“N-D-A” Can Spell “T-R-O-U-B-L-E”
A recent decision by the U.S. District Court for the Southern District of New York shows why companies should use care when entering into non-disclosure and confidentiality agreements.
Goodrich Capital, LLC v. Vector Capital Corporation, involved claims by a financial advisory firm (“Goodrich”) that a private equity firm (“Vector”) had breached the confidentiality agreement (“NDA”) into which the two firms had entered.
Goodrich had approached Vector as a potential financing source for acquisitions by one of Goodrich’s clients (“Treasurer”) in the cash handling industry. They executed the NDA which prohibited Vector from using any of Goodrich’s “Confidential Information” for any purpose other than to explore business opportunities in the cash handling industry involving Treasurer and Goodrich. The NDA also contained a “non-circumvention” provision which provided that Vector would not, “in violation of any agreement between the parties entered into after the date hereof … circumvent, avoid, bypass or obviate Goodrich … to avoid payment of fees…”
Goodrich provided a presentation marked “Confidential” to Vector in which it identified potential targets for Treasurer/Vector in the cash handling industry. Treasurer and Vector attempted, but failed, to acquire one target identified by Goodrich. Thereafter, Vector, on its own, acquired another of the targets Goodrich had identified.
Goodrich sued for breach of the NDA. Vector moved to dismiss claiming that the NDA only covered transactions among Goodrich, Vector and Treasurer. The court rejected this argument stating that it “overlooks the broad language of the NDA, which prohibited Vector from using Goodrich’s confidential information for any purpose other than the contemplated business arrangement with Goodrich and Treasurer.” Vector argued that so broad an obligation would be unreasonably indefinite and thus unenforceable. The court disagreed, holding that the NDA imposed a “definite obligation, i.e., an obligation not to use Goodrich’s confidential information other than for certain, specific purposes.”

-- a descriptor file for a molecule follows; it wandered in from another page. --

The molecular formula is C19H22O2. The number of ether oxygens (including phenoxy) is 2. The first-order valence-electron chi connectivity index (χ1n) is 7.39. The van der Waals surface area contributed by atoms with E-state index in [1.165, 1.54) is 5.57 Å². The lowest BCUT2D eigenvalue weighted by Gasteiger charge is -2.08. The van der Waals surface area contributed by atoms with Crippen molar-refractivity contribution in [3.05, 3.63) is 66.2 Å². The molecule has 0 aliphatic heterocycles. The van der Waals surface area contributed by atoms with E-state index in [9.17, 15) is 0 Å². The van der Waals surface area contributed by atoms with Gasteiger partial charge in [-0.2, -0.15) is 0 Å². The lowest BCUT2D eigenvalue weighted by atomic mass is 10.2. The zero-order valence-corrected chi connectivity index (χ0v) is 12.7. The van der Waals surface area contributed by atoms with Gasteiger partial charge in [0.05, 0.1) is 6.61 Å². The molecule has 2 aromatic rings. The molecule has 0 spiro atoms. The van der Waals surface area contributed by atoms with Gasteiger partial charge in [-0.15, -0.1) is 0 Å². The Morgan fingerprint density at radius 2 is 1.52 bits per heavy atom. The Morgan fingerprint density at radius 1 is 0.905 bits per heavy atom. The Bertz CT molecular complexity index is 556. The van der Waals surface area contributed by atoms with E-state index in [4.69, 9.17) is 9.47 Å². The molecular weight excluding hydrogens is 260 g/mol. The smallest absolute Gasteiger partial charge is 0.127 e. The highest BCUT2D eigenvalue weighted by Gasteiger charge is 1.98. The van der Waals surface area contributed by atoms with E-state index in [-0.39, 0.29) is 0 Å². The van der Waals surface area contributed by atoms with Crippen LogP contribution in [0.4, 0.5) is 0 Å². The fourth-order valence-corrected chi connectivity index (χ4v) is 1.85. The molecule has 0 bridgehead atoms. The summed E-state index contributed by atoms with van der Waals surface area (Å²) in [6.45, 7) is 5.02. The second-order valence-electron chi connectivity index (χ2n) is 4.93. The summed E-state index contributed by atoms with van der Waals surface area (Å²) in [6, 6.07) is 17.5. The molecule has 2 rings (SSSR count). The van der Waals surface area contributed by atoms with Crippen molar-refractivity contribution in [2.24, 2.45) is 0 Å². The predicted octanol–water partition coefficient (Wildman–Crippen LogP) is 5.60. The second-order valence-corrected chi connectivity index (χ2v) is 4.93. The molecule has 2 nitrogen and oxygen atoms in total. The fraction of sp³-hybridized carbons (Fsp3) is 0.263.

Goodrich also claimed that Vector had breached the anti-circumvention provision of the NDA. Vector countered that the anti-circumvention provision contained the phrase “in violation of any agreement between the parties entered into after the date [of the NDA]” and that Goodrich had not identified any subsequent agreement that would obligate Vector to pay Goodrich a fee. The court held, however, that under New York law, the covenant of good faith and fair dealing that is implicit in every contract is violated when a party promises to pay fees or commissions but then does not act in good faith to permit those fees or commissions to be earned. The court found that Vector benefitted from Goodrich’s advice but then refused to pay.
The court also sustained Goodrich’s claims for unfair competition, unjust enrichment and tortious interference with contract.
The decision in Goodrich Capital LLC v. Vector Capital Corporation is a cautionary tale for companies that enter into confidentiality agreements without understanding the range of activities that will be inhibited by of those agreements.
For more information. Please contact John P. Lowe, Jr. at (585) 295-4499 or by e-mail at email@example.com.